Dr. Girgah: Oh, that's a great question. So I think there's been more of a national conversation. So I would say, understanding your comments that more and more physicians are actually just opening up and saying, "Hey, I'm burnt out, I'm emotionally exhausted, I'm not finding work terribly satisfying." But if that's not the case, I think it's important to pick up on other cues, like a shift in personality, folks become less talkative, less presence, less responsive, maybe more cynical, sarcastic, frustrated.
Leaders can look at electronic health record data to see if folks are spending more time after-hours on the computer—we call that pajama time—or struggling with documentation. Sometimes the one over leader will make comments. But often, I found, you can hear things from the ancillary staff, medical assistance, nurses, just describing disruptive behavior or unusual behavior. So those things can be cues.
And in terms of the importance, it goes back to what I said in my last comment, that we know burnout will take away from the patient experience, will lead to poor quality safety outcomes, worse discretionary efforts and turnover. So very important.
Unger: And potentially, very serious outcome for the physician as well. So it's so important that, like the AMA, Ochsner has been working to address burnout and improve physician satisfaction for a long time now. Back in 2017, you established a well-being task force. Talk to us a little bit about what that task force does and how it's changed over time.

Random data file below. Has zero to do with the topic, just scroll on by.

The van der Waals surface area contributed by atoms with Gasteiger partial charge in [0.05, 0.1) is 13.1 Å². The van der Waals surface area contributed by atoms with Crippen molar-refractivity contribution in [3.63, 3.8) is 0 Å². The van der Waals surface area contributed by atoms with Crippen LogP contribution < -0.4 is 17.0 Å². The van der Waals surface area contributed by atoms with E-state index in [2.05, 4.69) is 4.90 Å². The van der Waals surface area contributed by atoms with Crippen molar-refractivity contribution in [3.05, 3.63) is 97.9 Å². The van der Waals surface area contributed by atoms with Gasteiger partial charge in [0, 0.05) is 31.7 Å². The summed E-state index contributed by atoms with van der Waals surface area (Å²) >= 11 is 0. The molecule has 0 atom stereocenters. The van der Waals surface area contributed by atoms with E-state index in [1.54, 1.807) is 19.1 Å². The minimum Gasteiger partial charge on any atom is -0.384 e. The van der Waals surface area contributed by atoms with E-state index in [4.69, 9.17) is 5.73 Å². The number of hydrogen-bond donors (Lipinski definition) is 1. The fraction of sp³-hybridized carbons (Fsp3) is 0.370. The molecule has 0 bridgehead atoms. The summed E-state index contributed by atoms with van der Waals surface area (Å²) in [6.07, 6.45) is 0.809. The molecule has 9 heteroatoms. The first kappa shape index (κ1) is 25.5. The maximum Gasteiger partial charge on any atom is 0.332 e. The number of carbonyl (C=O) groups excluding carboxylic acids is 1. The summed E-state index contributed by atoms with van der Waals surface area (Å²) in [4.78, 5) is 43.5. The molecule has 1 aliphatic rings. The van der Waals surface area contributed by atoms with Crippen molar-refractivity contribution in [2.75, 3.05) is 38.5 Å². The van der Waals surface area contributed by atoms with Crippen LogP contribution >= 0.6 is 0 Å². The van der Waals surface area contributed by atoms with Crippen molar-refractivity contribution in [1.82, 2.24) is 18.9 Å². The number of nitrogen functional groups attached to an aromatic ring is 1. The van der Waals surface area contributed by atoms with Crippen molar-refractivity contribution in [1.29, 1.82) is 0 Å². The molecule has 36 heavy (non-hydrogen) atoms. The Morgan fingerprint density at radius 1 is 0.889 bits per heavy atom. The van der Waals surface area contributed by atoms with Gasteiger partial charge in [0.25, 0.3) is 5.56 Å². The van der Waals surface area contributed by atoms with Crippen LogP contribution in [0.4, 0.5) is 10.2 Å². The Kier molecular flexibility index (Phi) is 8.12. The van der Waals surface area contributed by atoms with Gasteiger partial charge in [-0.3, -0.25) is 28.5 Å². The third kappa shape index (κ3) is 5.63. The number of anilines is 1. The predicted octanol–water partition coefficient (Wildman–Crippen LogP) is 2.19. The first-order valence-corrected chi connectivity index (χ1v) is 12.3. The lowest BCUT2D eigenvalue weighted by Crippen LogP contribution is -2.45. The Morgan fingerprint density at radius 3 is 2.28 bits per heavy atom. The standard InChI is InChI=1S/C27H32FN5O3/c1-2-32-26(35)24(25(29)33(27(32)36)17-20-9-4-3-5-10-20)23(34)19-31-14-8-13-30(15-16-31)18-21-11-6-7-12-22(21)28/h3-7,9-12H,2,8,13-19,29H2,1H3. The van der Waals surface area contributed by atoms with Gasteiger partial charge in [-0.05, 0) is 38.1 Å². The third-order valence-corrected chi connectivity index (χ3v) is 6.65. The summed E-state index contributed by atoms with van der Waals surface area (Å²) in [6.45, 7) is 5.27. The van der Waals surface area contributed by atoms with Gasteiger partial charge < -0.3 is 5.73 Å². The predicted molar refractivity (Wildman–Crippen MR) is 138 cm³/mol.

Dr. Girgah: Sure. Well, I mentioned the organizational intent when Dr. Hart sent a letter out in May of 2017 about the organization commitment to well-being. So he had asked me in July of that year, two months later, to chair the well-being task force.
And that task force was essentially about 20 different stakeholders, many physicians. We had project management support, input from HR. And we were very deliberate about assembling data, so both quantitative data. We did the mass burnout inventory for the first time. We looked at our engagement survey data. We looked at our culture safety survey data.
And so we combine that with qualitative data, comments from the surveys. I did a number of focus groups across the organization. And then we tried to distill that down to themes and a voice of the customer. And essentially, there were five themes.